IMDB and recent reviews don’t list the same credit as the film’s official site & poster: “A Film By Rolf de Heer and the People of Ramingining”.
Young black-and-white Jamie Gulpilil (narrator David’s son) has a crush on his dad’s third wife. He’s joining the older men for the first time on the annual goose-hunt, and along the way, his dad tells Jamie the full-color story of a similar young man (also Jamie) in a similar situation, and how that turned out (father and another man dead, son comically inherits all three wives).
Lovely sidetrack details along the way, like the goose hunt itself (camping up in trees to escape crocs), the sorceror who watches over the town, and the rules that all tribes obeyed to prevent war.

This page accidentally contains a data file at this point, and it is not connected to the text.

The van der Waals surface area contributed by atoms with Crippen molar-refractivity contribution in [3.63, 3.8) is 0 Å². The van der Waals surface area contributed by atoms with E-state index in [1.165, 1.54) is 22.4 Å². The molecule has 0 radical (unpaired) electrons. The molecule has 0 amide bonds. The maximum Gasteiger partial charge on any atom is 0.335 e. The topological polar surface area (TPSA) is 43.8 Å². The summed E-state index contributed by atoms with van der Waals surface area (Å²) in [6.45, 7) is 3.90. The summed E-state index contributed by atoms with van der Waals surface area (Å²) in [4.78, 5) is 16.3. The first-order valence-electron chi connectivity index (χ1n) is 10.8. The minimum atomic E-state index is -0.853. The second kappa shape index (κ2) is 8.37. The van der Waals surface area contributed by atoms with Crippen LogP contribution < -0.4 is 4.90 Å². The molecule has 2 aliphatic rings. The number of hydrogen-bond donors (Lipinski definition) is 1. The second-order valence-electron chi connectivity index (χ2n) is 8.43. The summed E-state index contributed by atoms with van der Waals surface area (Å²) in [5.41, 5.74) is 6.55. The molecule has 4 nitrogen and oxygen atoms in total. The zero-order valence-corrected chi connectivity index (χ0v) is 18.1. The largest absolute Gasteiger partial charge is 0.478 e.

David Gulpilil is humorously telling us the story of the black-and-white movie, which presents the story of the color movie, the hand-me-down nature calling attention to the storytelling itself and the fact that the events are said to have occurred many generations ago. The movie then collapses that sense of endless time by rendering the oldest events, the lesson-teaching ancient story, in vivid color, particularly in the lush greens of the trees and plants.
Apparently the production team strove hard for authenticity, adapting Aboriginal stories to bring the natives’ voices to multiplexes and call attention to the idea that they don’t need the modernization that is being forced upon them. Gulpilil tells us “it’s not your story – it’s MY story”, and so it’s unlike anything else in theaters, in storytelling and in visual style. Great movie, liked it even more than I thought I would. Katy liked, too.